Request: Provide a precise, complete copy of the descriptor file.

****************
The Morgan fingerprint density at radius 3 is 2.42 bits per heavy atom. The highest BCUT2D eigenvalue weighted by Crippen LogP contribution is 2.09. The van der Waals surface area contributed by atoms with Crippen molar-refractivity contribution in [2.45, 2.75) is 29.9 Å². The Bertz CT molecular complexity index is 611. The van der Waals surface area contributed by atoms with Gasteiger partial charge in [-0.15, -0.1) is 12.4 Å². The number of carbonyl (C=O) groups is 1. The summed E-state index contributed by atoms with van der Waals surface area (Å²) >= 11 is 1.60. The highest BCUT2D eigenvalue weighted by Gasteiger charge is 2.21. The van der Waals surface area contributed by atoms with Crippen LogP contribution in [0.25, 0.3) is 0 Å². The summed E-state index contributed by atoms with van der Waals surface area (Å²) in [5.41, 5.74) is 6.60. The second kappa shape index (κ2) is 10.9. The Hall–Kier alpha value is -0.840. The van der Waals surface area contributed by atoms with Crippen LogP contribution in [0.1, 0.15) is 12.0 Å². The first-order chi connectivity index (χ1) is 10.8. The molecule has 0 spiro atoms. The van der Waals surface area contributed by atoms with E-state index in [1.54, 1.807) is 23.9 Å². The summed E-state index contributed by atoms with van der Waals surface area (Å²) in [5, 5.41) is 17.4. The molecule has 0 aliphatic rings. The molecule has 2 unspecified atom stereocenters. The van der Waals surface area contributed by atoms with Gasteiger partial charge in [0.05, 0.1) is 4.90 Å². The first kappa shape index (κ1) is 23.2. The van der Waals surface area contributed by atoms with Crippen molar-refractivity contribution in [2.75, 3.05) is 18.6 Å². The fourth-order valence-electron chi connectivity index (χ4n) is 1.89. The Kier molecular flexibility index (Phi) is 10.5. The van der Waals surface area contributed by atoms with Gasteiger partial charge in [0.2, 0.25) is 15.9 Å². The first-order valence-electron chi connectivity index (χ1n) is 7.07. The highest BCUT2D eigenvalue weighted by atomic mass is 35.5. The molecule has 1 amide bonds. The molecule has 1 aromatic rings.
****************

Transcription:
The Morgan fingerprint density at radius 3 is 2.42 bits per heavy atom. The highest BCUT2D eigenvalue weighted by Crippen LogP contribution is 2.09. The van der Waals surface area contributed by atoms with Crippen molar-refractivity contribution in [2.45, 2.75) is 29.9 Å². The Bertz CT molecular complexity index is 611. The van der Waals surface area contributed by atoms with Gasteiger partial charge in [-0.15, -0.1) is 12.4 Å². The number of carbonyl (C=O) groups is 1. The summed E-state index contributed by atoms with van der Waals surface area (Å²) >= 11 is 1.60. The highest BCUT2D eigenvalue weighted by Gasteiger charge is 2.21. The van der Waals surface area contributed by atoms with Crippen LogP contribution in [0.25, 0.3) is 0 Å². The summed E-state index contributed by atoms with van der Waals surface area (Å²) in [5.41, 5.74) is 6.60. The second kappa shape index (κ2) is 10.9. The Hall–Kier alpha value is -0.840. The van der Waals surface area contributed by atoms with Crippen LogP contribution in [0.1, 0.15) is 12.0 Å². The first-order chi connectivity index (χ1) is 10.8. The molecule has 0 spiro atoms. The van der Waals surface area contributed by atoms with E-state index in [1.54, 1.807) is 23.9 Å². The summed E-state index contributed by atoms with van der Waals surface area (Å²) in [5, 5.41) is 17.4. The molecule has 0 aliphatic rings. The molecule has 2 unspecified atom stereocenters. The van der Waals surface area contributed by atoms with Gasteiger partial charge in [0.05, 0.1) is 4.90 Å². The first kappa shape index (κ1) is 23.2. The van der Waals surface area contributed by atoms with Crippen molar-refractivity contribution in [2.75, 3.05) is 18.6 Å². The fourth-order valence-electron chi connectivity index (χ4n) is 1.89. The Kier molecular flexibility index (Phi) is 10.5. The van der Waals surface area contributed by atoms with Gasteiger partial charge in [0.2, 0.25) is 15.9 Å². The first-order valence-electron chi connectivity index (χ1n) is 7.07. The highest BCUT2D eigenvalue weighted by atomic mass is 35.5. The molecule has 1 amide bonds. The molecule has 1 aromatic rings.